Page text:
The new surge in capital flows to middle-income developing countries after 1989 has motivated new research on the determinants of these flows (see Calvo and others, 1993; Fernandez-Arias and Montiel, 1996; Fernandez-Arias, 1996): these studies have generally found that a large part of the upturn in net capital flows to developing countries can be explained by “external” factors, namely the changing conditions in world financial markets and the timing of the business cycle in OECD countries, although the weight of external factors has not been the same in different regions (see Chuhan and others, 1993). However, another fraction of the variability of capital inflows is likely to be country-specific, depending on the creditworthiness of individual borrowers and on the variation in domestic rates of return in individual countries; unfortunately these country-specific effects are more difficult to measure, and have been proxied in rough ways (for a discussion of this issue, see Fernandez-Arias and Montiel, 1996, p. 60-62).

A related branch of the literature has focused on the short- and long-run dynamics of the current account (see, among others, Ghosh-Ostry, 1995; Elliott-Fatàs, 1996; Debelle-Faruqee, 1996; Manzocchi-Martin, 1996; and the references therein) while another one has dealt with the sustainability of current account deficits (Milesi-Ferretti and Razin, 1996a and 1996b). A main concern of these authors is the definition of a set of “fundamentals” that can account for the country-specific behavior of the current account balance, either in a time series framework or in a cross-section/panel data framework. Although the dependent variables used in these empirical studies differ from the studies on capital flows, there is possibly a correspondence between the evolution of a country’s overall net capital balance, its components (debt and non-debt flows), and its current account (provided the change in net reserve assets does not systematically offset the current account balance). As we focus on some “fundamental” domestic variables that can explain the variability, over time and across countries, in net foreign borrowing in CEECs, the second type of studies will provide further valuable indications for our econometric analysis.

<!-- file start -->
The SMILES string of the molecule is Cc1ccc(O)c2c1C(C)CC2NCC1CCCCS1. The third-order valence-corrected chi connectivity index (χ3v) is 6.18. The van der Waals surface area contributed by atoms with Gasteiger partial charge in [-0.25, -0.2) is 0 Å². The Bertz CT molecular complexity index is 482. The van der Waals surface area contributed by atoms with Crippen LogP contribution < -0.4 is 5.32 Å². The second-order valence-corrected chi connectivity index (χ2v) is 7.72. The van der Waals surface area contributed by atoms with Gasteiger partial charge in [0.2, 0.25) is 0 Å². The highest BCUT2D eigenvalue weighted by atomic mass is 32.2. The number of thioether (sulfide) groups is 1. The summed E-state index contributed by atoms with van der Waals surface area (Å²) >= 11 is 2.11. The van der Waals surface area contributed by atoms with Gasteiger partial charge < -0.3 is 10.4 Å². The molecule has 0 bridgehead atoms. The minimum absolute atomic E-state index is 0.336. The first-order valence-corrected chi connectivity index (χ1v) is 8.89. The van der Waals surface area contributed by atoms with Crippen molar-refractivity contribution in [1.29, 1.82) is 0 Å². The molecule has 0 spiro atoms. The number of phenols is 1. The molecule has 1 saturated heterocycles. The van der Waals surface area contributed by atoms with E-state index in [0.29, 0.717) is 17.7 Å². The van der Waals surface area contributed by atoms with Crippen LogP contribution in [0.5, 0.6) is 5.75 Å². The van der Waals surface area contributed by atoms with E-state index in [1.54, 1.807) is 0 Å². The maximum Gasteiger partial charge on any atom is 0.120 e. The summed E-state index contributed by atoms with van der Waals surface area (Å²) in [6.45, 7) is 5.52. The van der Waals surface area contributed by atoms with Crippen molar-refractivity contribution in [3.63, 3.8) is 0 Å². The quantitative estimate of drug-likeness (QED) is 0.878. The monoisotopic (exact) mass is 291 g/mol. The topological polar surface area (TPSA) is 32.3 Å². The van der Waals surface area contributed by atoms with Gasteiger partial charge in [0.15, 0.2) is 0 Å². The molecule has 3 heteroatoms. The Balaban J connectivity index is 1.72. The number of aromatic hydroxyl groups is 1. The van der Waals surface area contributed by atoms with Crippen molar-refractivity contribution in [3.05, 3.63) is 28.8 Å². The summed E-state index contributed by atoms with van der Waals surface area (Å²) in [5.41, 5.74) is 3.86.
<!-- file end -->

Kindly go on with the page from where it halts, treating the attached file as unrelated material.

We take the “external factors” (the US interest rates, etc.) are given: this can be justified by the short time span of our sample; moreover, the large switch in external conditions that has motivated the new surge in inflows to middle-income countries is situated in 1989-90 by most authors, that is at the beginning of period considered here.11

Our set of domestic fundamental variables is meant to capture two types of potential effects on net foreign borrowing, broadly defined as demand- and supply-side” effects. On the one hand, we look at some proxies of the imbalance between national saving and domestic investment; the rationale for including these proxies is that an excess of investment over saving could lead to rise in real interest rates, and hence to an inflow of external financial resources (of course, FDI provides an alternative way of matching national saving and domestic investment). Unfortunately, measures of the saving-investment imbalance in the private sector are difficult to find for all CEECs, hence the only available proxy is a measure of the public sector imbalance (the ratio of fiscal surplus to GDP).12 Moreover, the ratio of FDI to GDP is included in the regressions to check whether FDI acts as a substitute for net foreign borrowing in filling the saving-investment gap.